Rye is a homeless synaesthetic amnesiac recently discharged from a seven-week stay in hospital. Her doctors are at a loss to explain her third and most visible condition—ugly lesions across her body which routinely bleed and cause her pain. Released into a city she does not recognise or very much like, Rye acts younger than her years and has not a friend in the world. She has trouble analysing people and their motives, stumbles from one confusion to the next, and is plagued by horrifying, violent dreams. She hallucinates in broad daylight. She is the unknowing prize in a race across three worlds to secure a power so important that it could bring victory to either side in an old and bitter war. Those closest to her may be more interested in politics and war than their friend's welfare. She is, then, a little girl irrevocably lost.
Rye has our sympathy. But, in the course of Holly Phillips's debut novel, The Burning Girl, the reader has difficulty ever really caring.
As in some of the tales which comprised her much lauded short story collection, In The Palace of Repose, Phillips starts her novel with the familiar, quotidian world—a grimy urban landscape we recognise—but underpins it with a sense of reality tipping towards something stranger. Rye's nightmares are vague and repulsive, hinting at something grotesquely awful in the shadows. The novel's purpose is, in essence, to explain those dreams, and also Rye herself: where do those lesions come from, what can't she remember, and why can she not remember it? Who is this young woman, and why does she recognise strangers?
In an interview with Strange Horizons last year, Phillips expressed enthusiasm for stories which do not quite stand alone—not so much the middle book in a trilogy as a slice from the never-ending narrative of a soap opera. She argued that it is a good thing in fiction when the story and its characters appear to have more to tell, as if their lives stretch out before and beyond the current tale. The Burning Girl plays with this conceit, beginning where another story ends. After a few weeks drifting without aim or purpose, Rye meets a man from her past, Daniel Bardo, and begins to collect facts about her old life, in which she was intimately involved in the fight against a sort of expeditionary force from another world. The course of Rye's story becomes clear—to make sense of herself, she must explore another story.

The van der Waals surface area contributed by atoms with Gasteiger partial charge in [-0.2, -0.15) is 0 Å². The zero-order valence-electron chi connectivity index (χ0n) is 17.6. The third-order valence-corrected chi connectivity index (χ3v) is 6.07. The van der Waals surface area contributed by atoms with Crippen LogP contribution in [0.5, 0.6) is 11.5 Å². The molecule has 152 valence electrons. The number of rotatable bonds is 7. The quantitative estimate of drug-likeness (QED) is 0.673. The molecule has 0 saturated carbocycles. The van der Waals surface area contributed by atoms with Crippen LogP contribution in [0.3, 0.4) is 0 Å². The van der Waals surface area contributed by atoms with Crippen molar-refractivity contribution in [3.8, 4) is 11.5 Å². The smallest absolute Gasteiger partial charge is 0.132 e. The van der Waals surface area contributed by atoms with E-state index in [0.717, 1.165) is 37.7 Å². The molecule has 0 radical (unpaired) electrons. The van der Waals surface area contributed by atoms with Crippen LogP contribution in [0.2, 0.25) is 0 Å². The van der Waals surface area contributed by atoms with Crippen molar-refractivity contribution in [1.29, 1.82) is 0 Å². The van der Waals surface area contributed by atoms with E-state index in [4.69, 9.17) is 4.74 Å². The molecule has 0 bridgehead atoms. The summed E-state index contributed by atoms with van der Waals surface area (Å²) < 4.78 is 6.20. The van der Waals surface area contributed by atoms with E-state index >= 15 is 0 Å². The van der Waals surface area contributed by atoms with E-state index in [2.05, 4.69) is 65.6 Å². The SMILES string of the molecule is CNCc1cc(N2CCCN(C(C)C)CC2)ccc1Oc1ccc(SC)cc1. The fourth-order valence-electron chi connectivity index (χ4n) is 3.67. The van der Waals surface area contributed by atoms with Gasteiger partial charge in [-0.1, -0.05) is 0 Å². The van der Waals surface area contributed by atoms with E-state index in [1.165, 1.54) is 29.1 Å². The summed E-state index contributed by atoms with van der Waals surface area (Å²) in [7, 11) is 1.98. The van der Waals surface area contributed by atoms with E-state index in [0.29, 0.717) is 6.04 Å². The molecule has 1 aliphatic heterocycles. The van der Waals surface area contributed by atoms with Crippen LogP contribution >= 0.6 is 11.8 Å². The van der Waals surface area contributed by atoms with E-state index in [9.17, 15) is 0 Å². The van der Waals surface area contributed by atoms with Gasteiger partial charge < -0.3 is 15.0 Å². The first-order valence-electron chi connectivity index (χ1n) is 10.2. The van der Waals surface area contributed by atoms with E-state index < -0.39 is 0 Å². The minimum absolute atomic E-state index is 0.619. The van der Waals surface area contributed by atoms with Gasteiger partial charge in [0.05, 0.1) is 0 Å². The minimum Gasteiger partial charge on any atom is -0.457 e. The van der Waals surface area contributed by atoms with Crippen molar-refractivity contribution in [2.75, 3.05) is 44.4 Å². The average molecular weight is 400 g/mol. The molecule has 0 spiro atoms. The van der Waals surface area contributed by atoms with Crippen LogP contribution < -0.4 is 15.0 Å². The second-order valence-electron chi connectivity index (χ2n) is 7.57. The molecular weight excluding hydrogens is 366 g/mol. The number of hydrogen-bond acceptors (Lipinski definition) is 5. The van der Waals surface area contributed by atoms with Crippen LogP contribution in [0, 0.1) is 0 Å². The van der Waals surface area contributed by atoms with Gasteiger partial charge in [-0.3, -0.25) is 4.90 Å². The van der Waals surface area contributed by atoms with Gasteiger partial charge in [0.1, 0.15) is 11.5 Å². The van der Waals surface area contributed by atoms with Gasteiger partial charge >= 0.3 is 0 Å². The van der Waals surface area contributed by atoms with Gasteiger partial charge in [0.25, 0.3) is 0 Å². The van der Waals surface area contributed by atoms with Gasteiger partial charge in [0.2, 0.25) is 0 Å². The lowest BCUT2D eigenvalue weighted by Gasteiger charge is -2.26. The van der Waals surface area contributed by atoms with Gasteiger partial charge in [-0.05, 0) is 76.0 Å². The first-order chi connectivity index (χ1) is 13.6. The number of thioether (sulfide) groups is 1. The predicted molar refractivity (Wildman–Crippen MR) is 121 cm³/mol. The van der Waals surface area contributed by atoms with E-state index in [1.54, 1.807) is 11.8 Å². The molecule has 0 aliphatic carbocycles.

To lock a narrative so closely and explicitly into an untold prequel is an ambitious strategy, and Rye's amnesia provides the reader an excuse for confusion. It also provides the writer an excuse for endless expository dialogue. Dialogue is The Burning Girl's curse and cure: characters must sit down and tell Rye about her mysterious past, explain to her the truth of her existence and afflictions. Rye must sit and listen. She must then listen to other versions of the same story and identify the omissions and the elaborations. This is a story about a young woman beginning to understand her world and her friends, but its constructions and conceits render it strangely plotless. The Burning Girl's narrative thrust is merely the revelation of another, more active, narrative.
The novel therefore quickly becomes oddly static, despite its numerous changes of scene. Perhaps this is because Phillips neglects to give her separate environments much in the way of a physical identity—beyond the usual ambiguously sinister and faintly feudal lordlings, foreign lecixa, and strange cultures of absurd mysticism, this is a fantasy without a real sense of place. It is at times almost Burroughsian in its strangely under-developed idea of what is "alien": the worlds and their cultures are important only in so far as they solve the novel's puzzles, and otherwise the alien remains surprisingly uninteresting. Rye and Bardo skip between worlds, factions, and buildings, but the reader never gets a sense that very much changes, with the verbose exception of what the characters are saying about it.